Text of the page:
Seattle Cinderella: Washington
Great stories that are weaved together with characters from one book to the next.
November 29, 2013
Book Description: A modern Cinderella and her cohorts are enchanted by love in Seattle. Cindy is forced into running her late fatherÃ¢ÂÂs muffler shop and employing horrid step-sisters, Annie and Zella. Can she garner the emotional energy needed to protect her heart against LukeÃ¢ÂÂs princely charms? Annie WilsonÃ¢ÂÂs past misdeeds have tarnished her reputation. Can she prove to herself and Brent that sheÃ¢ÂÂs a changed woman? Zella is busy writing her own life story. Will it involve murder or romance? Farrah, CindyÃ¢ÂÂs godmother, has caught a younger manÃ¢ÂÂs eye. How long can she deter his advances? Will God make these couplesÃ¢ÂÂ dreams come true?
Review: Each story was a great stand alone. My biggest problem is that when I think of Cinderella, I am prone to not like the stepsisters. That took some time to deal with the other stories after Cindy. I also struggled at the start to get into the series. But once I did they took off and were enjoyable. I liked the fact that they did not try to gloss over the rocky relationship the girls had. They were quick and easy to read.
I would like to thank Net Galley and Barbour Publishing, Inc. for allowing me to read and review this book in return for a free copy and I was never asked to write a favorable review by anyone.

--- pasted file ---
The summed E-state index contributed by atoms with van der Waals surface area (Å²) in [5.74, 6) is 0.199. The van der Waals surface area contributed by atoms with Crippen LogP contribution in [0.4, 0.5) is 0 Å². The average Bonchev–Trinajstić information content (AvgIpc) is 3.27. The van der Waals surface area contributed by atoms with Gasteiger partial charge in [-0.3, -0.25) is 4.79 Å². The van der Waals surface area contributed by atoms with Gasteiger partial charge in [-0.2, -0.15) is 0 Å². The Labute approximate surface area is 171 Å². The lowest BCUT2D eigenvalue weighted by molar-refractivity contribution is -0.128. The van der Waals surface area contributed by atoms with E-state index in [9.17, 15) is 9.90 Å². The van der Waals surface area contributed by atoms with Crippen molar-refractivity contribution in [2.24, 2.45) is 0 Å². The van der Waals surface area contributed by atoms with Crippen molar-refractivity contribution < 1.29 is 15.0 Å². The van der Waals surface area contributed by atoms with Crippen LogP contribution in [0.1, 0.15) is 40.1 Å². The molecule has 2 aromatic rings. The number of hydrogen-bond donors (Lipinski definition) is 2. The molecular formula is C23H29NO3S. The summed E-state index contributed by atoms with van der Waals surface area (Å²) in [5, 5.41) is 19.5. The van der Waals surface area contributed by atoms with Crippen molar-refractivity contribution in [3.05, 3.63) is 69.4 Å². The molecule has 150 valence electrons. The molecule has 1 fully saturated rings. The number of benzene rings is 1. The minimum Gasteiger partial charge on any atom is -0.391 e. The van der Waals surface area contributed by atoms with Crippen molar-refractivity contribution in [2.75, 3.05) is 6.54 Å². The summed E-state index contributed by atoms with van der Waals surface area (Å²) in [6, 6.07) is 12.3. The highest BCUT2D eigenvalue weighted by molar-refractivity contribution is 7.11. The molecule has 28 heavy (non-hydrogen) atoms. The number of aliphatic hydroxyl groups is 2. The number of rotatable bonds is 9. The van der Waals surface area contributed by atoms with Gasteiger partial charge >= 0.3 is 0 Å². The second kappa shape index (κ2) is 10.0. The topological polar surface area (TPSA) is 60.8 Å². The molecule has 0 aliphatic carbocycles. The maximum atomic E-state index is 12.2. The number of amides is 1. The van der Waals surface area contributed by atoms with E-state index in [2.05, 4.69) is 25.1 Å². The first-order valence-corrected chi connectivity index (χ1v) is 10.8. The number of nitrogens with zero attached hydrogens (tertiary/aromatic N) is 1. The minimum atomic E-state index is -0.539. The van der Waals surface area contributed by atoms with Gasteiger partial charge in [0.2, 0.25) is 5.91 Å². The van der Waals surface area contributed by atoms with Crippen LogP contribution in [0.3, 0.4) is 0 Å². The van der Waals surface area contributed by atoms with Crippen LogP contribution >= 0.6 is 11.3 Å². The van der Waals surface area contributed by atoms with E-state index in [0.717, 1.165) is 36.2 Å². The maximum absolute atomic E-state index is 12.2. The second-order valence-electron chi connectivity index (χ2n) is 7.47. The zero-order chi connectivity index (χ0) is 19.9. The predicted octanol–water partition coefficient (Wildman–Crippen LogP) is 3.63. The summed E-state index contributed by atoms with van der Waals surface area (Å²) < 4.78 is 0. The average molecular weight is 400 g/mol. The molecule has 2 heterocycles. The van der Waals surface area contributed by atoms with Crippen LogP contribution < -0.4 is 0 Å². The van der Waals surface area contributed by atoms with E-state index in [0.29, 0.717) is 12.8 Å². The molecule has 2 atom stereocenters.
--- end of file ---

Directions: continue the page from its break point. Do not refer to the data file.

April 18, 2013
Another fun book in the romancing America series. This book follows Cindy and her step sisters Annie and Zella. The final story is about Farrah who is CindyÃ¢ÂÂs godmother. Cindy deals with a stepmom who does not like her and trying to keep her fathers muffler shop going. Annie deals with someone trying to make her look bad and Zella who is trying to avoid her mother setting her up so she joins a book club. Farrah has just turned 50 and catches the eye of a younger man. Will these ladies find true love?
What I liked: I like how all the stories tie together and even though the individual stories are short it feels like a longer novel. The characters are likeable and fun to read about which adds to the books likeability. All these stories where written by the same author which made it nice as the style of writing did not change from story to story.
What I did not like: The downside to shorter stories is there tends to be a point in each story where suddenly things move fast or problems are resolved with out a lot of explanation which can leave the reader feeling a little cheated. Romancing America books donÃ¢ÂÂt do this as bad since the stories blend together but there was a few times in this book where I was like Ã¢ÂÂthatÃ¢ÂÂs it?Ã¢ÂÂ. Each story deals some with the stepmom yet we never really get to know her and by the last story she is almost likeable. She was an odd character.
Over all I really liked this book and recommend reading this book as well as others in this line.
April 9, 2012
Fairy Tale Endings
Who doesnÃ¢ÂÂt love a re-imagined fairy tale? Just the idea immediately enthralls me. ItÃ¢ÂÂs always fun to see how many elements of the old favorite an author can parallel without making the whole concept seem hokey. At other times, the connection is so vague youÃ¢ÂÂd never know it was there if someone didnÃ¢ÂÂt tell you.